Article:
More rice production can be produced while minimizing the crop’s environmental impact, new research suggests. And that’s important with global population projected to reach 9.8 billion by 2050 and with demand for rice on the rise.
A team of global researchers that includes Ted Wilson, Ph.D., director of the Texas A&M AgriLife Research and Extension Center at Beaumont, have studied yield gap and resource-use efficiency across 32 of the world’s top-producing rice cropping systems. These systems account for 70% of the rice-harvest area and 51% of rice production globally. Their research is highlighted in an article published in Nature Communications.
The research team found that the global rice production systems could increase production by 36% and all but eliminate excess nitrogen by focusing attention on a small number of cropping systems with large yield gaps and poor use of inputs. Key inputs to make a crop – water, pesticides, nitrogen, labor and energy – were evaluated.
“What we’ve found is most of these major rice cropping systems have room for improvement with regards to yield and resource efficiencies,” Wilson said. “These can easily be achieved and protect the environment for decades to come. The research outcomes are very strategic, certainly assisting in prioritizing global research and development with the overarching goal of the world having enough rice to meet the demands of future population projections.”
The lead writers are Shen Yuan, Ph.D., Huazhong Agricultural University; Bruce Linguist, Ph.D., University of California Davis; Patricio Grassini, Ph.D., University of Nebraska-Lincoln; and Wilson.
Future sustainability concerns
In evaluating yield-gap efficiencies, the researchers found several concerns about the sustainability of future rice cropping systems.
“We are seeing yield plateaus in major rice-producing regions such as California, China, Indonesia and South Korea,” Wilson said. “The second concern is that these regions consume as much as 30%, 14% and 10% of global use irrigation water, fertilizers and pesticides (respectively).”
The cost of labor and associated input costs make rice production less attractive to farmers in some regions, according to the research, especially where governments provide support mechanisms and subsidies.
Yet the researchers say achieving as much as 70% to 80% yield potential is attainable for farmers who have access to stable markets, ample inputs and the resources of Extension services.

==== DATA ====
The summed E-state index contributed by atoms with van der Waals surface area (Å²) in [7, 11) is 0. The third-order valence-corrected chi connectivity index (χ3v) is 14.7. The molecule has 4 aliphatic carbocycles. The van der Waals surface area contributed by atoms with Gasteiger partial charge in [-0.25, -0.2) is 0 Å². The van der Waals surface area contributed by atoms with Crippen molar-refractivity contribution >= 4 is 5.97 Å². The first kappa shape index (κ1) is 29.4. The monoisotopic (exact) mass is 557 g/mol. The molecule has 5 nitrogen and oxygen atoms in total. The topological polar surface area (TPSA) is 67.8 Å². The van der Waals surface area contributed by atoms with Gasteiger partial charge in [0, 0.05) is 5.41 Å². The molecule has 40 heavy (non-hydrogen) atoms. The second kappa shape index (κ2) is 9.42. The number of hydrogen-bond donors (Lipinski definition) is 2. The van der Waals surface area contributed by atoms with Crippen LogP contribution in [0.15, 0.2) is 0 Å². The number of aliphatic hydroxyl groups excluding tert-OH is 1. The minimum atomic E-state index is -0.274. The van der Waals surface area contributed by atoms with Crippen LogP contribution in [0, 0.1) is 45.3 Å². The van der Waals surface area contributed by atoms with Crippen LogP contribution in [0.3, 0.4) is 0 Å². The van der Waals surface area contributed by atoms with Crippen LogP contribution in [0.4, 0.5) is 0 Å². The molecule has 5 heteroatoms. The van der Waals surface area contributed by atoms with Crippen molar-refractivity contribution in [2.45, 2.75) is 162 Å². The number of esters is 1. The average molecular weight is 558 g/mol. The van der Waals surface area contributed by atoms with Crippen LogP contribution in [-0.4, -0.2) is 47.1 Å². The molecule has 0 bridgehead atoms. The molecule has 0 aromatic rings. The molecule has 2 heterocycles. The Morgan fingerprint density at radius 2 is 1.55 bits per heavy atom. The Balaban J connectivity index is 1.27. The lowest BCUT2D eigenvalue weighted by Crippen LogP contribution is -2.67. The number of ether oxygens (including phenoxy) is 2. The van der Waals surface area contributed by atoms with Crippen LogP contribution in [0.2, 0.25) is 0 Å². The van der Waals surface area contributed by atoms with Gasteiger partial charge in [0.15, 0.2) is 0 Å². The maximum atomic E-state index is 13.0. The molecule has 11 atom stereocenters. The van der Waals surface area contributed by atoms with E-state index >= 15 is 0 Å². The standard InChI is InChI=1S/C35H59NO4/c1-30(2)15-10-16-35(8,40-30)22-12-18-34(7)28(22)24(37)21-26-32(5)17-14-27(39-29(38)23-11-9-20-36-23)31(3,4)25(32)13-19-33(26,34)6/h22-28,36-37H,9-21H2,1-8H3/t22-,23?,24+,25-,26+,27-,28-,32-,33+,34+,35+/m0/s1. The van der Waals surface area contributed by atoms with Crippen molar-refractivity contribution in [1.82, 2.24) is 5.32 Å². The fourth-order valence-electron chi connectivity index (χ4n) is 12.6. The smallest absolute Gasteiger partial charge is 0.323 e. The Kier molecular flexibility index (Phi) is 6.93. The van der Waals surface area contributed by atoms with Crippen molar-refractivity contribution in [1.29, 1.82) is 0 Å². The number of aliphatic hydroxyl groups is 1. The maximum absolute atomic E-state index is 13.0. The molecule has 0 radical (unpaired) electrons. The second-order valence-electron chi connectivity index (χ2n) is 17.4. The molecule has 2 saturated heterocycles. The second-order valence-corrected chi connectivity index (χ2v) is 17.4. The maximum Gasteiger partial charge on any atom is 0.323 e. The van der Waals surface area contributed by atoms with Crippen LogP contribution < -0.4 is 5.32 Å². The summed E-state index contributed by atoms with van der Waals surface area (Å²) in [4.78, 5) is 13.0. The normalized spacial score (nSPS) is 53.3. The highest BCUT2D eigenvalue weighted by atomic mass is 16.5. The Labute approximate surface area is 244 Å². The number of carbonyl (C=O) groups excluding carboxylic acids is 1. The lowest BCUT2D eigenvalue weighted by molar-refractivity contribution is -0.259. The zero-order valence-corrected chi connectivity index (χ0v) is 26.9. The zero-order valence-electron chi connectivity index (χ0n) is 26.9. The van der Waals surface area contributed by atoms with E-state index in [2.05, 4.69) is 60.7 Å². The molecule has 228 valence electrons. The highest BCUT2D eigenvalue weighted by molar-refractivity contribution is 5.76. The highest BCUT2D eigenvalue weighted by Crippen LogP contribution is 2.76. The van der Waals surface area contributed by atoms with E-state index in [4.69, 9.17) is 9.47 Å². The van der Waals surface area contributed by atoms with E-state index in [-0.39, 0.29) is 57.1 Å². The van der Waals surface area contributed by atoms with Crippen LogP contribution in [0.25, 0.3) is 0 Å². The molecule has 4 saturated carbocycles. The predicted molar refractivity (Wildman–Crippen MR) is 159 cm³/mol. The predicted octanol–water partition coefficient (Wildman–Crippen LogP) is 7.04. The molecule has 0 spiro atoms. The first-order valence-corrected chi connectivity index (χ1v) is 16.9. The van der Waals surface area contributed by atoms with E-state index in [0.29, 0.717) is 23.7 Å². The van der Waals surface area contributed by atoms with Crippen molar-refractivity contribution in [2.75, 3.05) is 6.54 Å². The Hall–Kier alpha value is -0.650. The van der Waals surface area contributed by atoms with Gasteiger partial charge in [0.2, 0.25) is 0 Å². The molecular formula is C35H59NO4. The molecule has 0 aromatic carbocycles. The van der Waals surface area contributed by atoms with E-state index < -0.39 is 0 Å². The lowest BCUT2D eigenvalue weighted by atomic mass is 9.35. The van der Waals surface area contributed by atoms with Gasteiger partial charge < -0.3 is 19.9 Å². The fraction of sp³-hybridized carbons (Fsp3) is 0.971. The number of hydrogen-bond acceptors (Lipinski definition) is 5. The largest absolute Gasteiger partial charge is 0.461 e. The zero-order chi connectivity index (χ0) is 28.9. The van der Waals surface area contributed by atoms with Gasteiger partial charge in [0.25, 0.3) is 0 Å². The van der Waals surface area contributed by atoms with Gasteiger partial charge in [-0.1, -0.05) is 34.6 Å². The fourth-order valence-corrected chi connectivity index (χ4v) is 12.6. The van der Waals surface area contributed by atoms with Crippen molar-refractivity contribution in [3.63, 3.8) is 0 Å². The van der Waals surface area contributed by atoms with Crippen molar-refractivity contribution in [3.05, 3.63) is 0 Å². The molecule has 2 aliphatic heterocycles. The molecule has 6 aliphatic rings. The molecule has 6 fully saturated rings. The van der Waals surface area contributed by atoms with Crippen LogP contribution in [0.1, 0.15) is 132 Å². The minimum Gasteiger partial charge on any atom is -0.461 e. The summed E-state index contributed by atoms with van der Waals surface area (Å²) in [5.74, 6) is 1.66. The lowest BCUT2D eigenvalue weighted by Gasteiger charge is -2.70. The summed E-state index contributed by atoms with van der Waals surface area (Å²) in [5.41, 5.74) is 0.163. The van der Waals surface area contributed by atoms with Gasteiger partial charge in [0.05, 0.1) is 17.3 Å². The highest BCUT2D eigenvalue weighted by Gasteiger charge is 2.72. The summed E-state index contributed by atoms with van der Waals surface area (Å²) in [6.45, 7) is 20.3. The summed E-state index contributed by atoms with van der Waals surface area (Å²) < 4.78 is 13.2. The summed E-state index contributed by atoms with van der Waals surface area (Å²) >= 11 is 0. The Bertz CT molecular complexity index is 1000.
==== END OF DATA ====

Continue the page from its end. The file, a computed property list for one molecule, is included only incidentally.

Texas rice implications
Wilson notes that the demand for Texas rice continues to escalate.
“We’re seeing the state’s population increasing in addition to the global growth,” Wilson said. “What’s hopefully a short-term threat to Texas rice growers is the cost of nitrogen fertilizer; while for at least the next five years, the lower quality of current hybrid varieties certainly poses a challenge with many international markets.”
Though high-quality inbred rice has been historically predominant in the state, Texas now produces a significant amount of long-grain hybrid varieties. While the long-grain hybrid varieties can lead to yields of 1,500 pounds or more per acre, they do give up some grain quality, which can turn away international buyers, Wilson said.
Two breeding programs at the Beaumont research center are led by Omar Samonte, Ph.D., Texas A&M AgriLife Research hybrid rice breeder, and Shyamal Talukder, Ph.D. AgriLife Research assistant professor of inbred rice breeding and genetics. They are addressing these issues for Texas growers by developing inbred and hybrid varieties with both increased yields and superior grain quality, Wilson said.
Demand for Texas-produced long-grain rice is high, particularly from Mexico, with considerable potential for expanded sales in several Latin American, Asian and African markets.
“Texas rice growers compete internationally,” Wilson said. “For them to maintain an edge is for us to keep making varietal improvements through research and development. We need to keep striving to produce superior varieties.”